Julie Fiveash is Kinyaa’áanii born for Naakai. Their maternal grandfather’s clan is Táchii’nii and their paternal grandfather is Bilagaana.  Their pronouns are they/them/theirs and they identify as non-binary. They hold a MLIS degree from UCLA and currently work at Harvard University’’s Tozzer Library as the Librarian for American Indigenous Studies where they prioritize developing ways that the library can create inclusive research spaces and guides for Indigenous researchers and students.

Jules Gill-Peterson, leaning against a wall, faces camera

Jules Gill-Peterson is an associate professor of History at Johns Hopkins University. She is the author of Histories of the Transgender Child (University of Minnesota, 2018) and a General Co-Editor of TSQ: Transgender Studies Quarterly. Her next book, A Short History of Trans Misogyny, will be published by Verso Books.



Headshot of Umi Hsu

Umi Hsu is a trans nonbinary public humanist and digital strategist. Hsu is currently the Director of Content Strategy at ONE Archives Foundation. Previously, they led digital initiatives at the City of Los Angeles Department of Cultural Affairs. They have published on digital media, data, and Internet culture; taught at ArtCenter College of Design, USC, and Occidental College; and received fellowships and awards from National Endowment for the Arts and American Council for Learned Society. With a PhD from the Music Department at University of Virginia, Hsu is a sound artist, musician, and founding member of LA-based band Bitter Party.


Nick Metcalf looks directly at the camera with books behind

Nicholas “Nick” Metcalf, Cetanzi (Yellow Hawk), MSW. Nick is an enrolled member of the Rosebud Sioux Tribe - Sicangu Oyate (Burnt Thigh People).  Nick is faculty in the Social Work program at Metropolitan State University, St. Paul.  Nick graduated this summer 2014 with a Ph D from the University of Minnesota in the Organizational Leadership, Policy, and Development.  Nick is a proud parent and grandparent. Nick is a writer and a poet. 

LJ Mitchell, in a suit, smiling at the camera

Rev. Louis J. Mitchell is an "intentional man". An activist for nearly four decades, his focus is the fight for health and healing, self-determination and respect for all, with a focus on trans folks of all identities and their families. He currently serves as the Senior Pastor of Rincon United Church of Christ in Tucson Arizona. He believes in the restorative power of truth telling in the voices of those whose stories are often told about them rather than with them.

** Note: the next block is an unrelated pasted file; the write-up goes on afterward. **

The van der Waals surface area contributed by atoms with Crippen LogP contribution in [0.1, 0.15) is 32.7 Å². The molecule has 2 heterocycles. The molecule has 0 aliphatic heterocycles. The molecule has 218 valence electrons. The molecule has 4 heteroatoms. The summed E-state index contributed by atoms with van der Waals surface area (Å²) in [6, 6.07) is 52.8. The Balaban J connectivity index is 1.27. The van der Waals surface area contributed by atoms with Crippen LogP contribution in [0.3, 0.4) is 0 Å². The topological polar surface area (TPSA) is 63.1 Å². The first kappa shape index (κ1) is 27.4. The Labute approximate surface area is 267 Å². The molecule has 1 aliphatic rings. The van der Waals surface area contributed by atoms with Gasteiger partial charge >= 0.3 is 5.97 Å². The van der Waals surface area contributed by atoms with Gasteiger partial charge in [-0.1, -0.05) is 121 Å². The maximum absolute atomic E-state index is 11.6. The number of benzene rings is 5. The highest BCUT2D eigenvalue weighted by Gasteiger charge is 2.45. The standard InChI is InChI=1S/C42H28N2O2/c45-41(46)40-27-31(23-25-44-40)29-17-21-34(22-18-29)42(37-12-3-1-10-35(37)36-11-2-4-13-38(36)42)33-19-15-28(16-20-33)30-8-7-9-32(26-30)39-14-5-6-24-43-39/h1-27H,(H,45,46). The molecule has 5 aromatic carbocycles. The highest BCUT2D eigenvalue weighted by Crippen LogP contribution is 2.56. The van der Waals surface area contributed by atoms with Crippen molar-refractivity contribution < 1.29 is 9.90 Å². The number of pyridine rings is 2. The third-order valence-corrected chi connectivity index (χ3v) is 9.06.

Color photo of André Perez smiling

André Perez is a nonbinary and Latinx historian, educator, filmmaker, and organizer whose work centers collaborative storytelling. He founded the Transgender Oral History Project in 2007; played a key role in several LGBTQ+ nonprofit start-ups including the Trans Lifeline; and Directed America in Transition, a Sundance-backed docuseries featuring BIPOC trans folks. They creative produced A RUN FOR MORE, which premiered at Frameline in 2022, and is currently producing DESIRE LINES, a hybrid documentary exploring trans masculinity within gay cruising culture through interviews, archival materials, and time-traveling narrative sequences.


River Toomer, standing, smiling and facing the camera with arms outstretched

River Toomer is a transmasculine lesbian activist of African American and Tsalagi Freedman descent.  His main academic interests are anti-intellectualism and 2nd wave feminism. He currently resides in Chicago and works with multiple food sovereignty and housing justice organizations. He strives to teach others about Indigenous land ethic and why food justice cannot exist without it. 



Leo Valdes, looking into the camera with books behind

Daniela Valdes (Chair) is a PhD candidate in the Department of History at Rutgers University specializing in urban and social history and the carceral state. Valdes’ dissertation explores the political cultures of Black and Latinx queer/trans communities in the New York/New Jersey metropolitan area. Valdes is an oral historian and community researcher who collaborates with grassroots groups, including most recently the Rikers Public Memory Project and Movimiento Cosecha.

Syrus Marcus Ware looks directly at camera with a slight smile

Syrus Marcus Ware is a Vanier Scholar, visual artist, activist, curator, and educator. Syrus is an Assistant Professor at the School of the Arts, McMaster University. Using painting, installation, and performance, Syrus works with and explores social justice frameworks and Black activist culture. His work has been shown widely, including solo shows at Grunt Gallery in 2018 (2068:Touch Change) and Wil Aballe Art Projects in 2021 (Irresistible Revolutions). His work
has been featured as part of the inaugural Toronto Biennial of Art in both 2019 and 2022 in conjunction with the Ryerson Image Centre (Antarctica and Ancestors, Do You Read Us? (Dispatches from the Future and MBL:Freedom)), as well as for the Bentway’s Safety in Public Spaces Initiative in 2020 (Radical Love).

Past Community Board Members

Saylesh Wesley faces camera with a slight smile

Saylesh Wesley is a two-spirit educator and Knowledge Keeper who is of Coast Salish and Tsimshian decent. Currently she works as an Indigenous Enhancement Education Teacher for the Chilliwack School District and also continues to present at a wide variety of events as it relates to her two-spirit and indigenous teachings.